Albireo (β Cyg, β Cygni, Beta Cyg, Beta Cygni) is the fifth brightest star in the constellation Cygnus. Although it has the Bayer designation beta, it is fainter than Gamma Cygni, Delta Cygni, and Epsilon Cygni. Albireo appears to the naked eye to be a single star of magnitude 3 but through a telescope, even low magnification views resolve it into a double star. The brighter yellow star (actually itself a very close binary system) makes a strikingly beautiful colour contrast with its fainter blue companion star ensuring that Albireo is one of amateur astronomers' most cherished summertime observing targets.
Approximately 380 light-years (120 pc) away from the Earth, when viewed with the naked eye, Albireo appears to be a single star. However, in a telescope it readily resolves into a double star, consisting of Albireo A (amber, apparent magnitude 3.1), and Albireo B (blue-green, apparent magnitude 5.1.) Separated by 35 seconds of arc, the two components provide one of the best contrasting double stars in the sky due to their different colors. It is not known whether the two components are orbiting around each other in a physical binary system. If they are, their orbital period is probably at least 100,000 years.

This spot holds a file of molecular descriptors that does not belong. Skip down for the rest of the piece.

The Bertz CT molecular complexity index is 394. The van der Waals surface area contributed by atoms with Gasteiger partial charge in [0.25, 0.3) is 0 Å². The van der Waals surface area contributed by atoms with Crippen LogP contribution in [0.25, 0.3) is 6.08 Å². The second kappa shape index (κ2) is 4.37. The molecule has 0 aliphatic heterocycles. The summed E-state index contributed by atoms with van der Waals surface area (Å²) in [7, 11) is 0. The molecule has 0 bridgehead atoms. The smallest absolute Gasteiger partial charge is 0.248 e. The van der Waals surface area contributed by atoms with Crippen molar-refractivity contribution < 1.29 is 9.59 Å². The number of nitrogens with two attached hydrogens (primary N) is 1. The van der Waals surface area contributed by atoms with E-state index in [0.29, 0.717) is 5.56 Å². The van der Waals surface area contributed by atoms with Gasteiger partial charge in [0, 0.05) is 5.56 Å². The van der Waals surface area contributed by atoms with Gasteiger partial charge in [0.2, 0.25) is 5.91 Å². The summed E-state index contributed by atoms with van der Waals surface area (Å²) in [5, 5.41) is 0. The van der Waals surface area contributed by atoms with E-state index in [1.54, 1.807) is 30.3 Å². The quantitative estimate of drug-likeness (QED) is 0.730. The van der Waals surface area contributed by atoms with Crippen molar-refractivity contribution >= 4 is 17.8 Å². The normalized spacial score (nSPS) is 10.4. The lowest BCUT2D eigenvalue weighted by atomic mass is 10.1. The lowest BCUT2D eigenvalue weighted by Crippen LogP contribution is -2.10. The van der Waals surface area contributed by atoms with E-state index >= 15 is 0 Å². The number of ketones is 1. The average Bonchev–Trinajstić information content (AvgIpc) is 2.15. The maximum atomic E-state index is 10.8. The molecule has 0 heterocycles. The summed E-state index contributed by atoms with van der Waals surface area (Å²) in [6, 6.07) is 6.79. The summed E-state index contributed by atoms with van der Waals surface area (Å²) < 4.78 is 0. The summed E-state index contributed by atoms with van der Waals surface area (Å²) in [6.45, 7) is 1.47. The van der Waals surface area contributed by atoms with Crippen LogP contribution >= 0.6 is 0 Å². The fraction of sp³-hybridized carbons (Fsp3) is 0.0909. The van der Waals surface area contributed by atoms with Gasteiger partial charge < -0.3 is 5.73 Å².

In 1976, component A was itself discovered to be a binary star, using speckle interferometry and the 2.1-meter telescope at the Kitt Peak National Observatory. An orbit for the pair has since been computed using interferometric measurements, but as only approximately a quarter of the orbit has been observed, the orbital parameters must be regarded as preliminary. The current angular separation between the components of around 0.4 arcseconds is tantalizingly close to the limit which visual observations through instruments of at least 20" in size can resolve, under very rare perfect seeing conditions.
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